• Summary
  • Contents
  • Subject index

Globalization and a neo-liberal world order are impacting the global urban system, resulting in massive transformation of cities across the world. This transformation, which is currently the center of focus among sociologists, will continue as more and more city spaces are occupied in the wake of globalization.

This book is a collection of essays written by some of the most famous theoreticians and academics in the area of urban studies on this transformation process of cities and its socio-economic ramifications.

These essays analyze the signs of intense spatial crisis in metropolises, revealing the contradictory processes of integration and segmentation that characterize the critical nature of global city space. Crisis of urban space in such cities, the book argues, is essentially related to their placement in the world city system and the limitations in their globalocal networks. Restructuring spaces also leads to differentiated and contradictory processes, the book reveals, since not all segments of the population are affected equally. The process benefits only parts of society and, therefore, only parts of the city space. This book shows how Centre and Periphery, reflect the differentiation between global society and segmented localities, how these stand spatially anchored, creating a background of intense urban conflicts.

This volume explores and exposes a divided framework in which globalization operates towards fragmentation and polarization; debunking the myth of homogenization. The essays reveal that cities and regions across the world get incorporated into this system, exhibiting characteristics that are more diverse and complex than ever before especially due to the increasingly contradictory relationship with their local resource and cultural base.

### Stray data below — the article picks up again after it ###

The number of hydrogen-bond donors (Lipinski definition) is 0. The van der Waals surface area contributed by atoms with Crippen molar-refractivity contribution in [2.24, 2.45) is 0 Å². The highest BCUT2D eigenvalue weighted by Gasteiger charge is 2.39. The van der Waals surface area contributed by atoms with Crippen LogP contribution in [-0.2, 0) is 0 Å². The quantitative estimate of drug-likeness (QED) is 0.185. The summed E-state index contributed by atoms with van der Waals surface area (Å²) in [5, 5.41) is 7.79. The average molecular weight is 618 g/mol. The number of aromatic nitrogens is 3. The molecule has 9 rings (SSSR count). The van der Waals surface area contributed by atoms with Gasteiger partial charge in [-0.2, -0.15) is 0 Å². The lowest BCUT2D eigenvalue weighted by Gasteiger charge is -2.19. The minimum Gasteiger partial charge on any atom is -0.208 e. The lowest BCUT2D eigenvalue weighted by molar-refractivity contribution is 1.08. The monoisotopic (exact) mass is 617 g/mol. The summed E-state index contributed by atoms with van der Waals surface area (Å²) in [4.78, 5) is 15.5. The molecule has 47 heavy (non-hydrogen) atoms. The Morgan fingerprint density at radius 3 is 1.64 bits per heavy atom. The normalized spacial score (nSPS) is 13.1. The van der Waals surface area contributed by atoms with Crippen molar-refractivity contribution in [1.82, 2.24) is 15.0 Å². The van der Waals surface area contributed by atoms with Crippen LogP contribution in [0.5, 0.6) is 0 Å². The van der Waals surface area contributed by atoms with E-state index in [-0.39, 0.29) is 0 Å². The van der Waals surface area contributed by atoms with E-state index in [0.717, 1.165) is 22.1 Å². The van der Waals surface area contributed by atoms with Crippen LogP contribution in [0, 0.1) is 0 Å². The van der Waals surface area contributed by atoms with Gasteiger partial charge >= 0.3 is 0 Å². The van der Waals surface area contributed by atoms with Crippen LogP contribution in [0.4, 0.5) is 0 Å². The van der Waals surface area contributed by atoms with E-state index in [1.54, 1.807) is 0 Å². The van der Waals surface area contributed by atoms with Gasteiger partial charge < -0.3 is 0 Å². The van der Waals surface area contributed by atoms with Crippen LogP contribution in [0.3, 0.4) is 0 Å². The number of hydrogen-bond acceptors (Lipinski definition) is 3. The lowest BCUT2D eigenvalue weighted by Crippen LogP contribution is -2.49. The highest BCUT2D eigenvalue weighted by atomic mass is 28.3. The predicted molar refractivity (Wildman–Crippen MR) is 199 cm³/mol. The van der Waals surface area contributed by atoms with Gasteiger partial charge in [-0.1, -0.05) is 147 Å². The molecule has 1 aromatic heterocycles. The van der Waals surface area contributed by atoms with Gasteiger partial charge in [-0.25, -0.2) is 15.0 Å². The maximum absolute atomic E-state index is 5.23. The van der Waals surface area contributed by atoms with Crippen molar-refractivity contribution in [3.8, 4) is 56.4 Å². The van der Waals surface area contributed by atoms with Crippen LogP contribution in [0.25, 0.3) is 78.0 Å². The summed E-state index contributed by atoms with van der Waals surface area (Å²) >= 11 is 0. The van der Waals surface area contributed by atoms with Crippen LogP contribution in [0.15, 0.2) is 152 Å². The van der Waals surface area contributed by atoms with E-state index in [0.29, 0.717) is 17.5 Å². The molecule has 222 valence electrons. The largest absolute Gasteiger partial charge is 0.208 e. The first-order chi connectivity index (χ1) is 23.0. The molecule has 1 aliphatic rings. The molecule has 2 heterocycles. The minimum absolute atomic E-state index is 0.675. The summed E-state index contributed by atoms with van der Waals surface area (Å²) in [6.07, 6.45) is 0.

Reconfiguring Power Relationships: Policies towards Urban Services in Mumbai
Reconfiguring power relationships: Policies towards urban services in Mumbai
Marie-HélèneZérah
Introduction

The processes of liberalisation, globalisation and restructuring of capitalist forms of production have not annihilated the importance of space and geography. On the contrary, these transformations favour economies of agglomeration, leading to concentration in large cities due to the importance of interpersonal relationships, the need for proximity and the insurance role of cities.1 As Sassen2 argues, cities are today's strategic places embedded in a hierarchy, where ‘global cities’ concentrate command and control functions. The number of global cities are limited but many others aspire to climb the ladder, among them many ‘global city regions’.3 This concept of ‘global city regions’ is more encompassing as it includes large metropolitan ...

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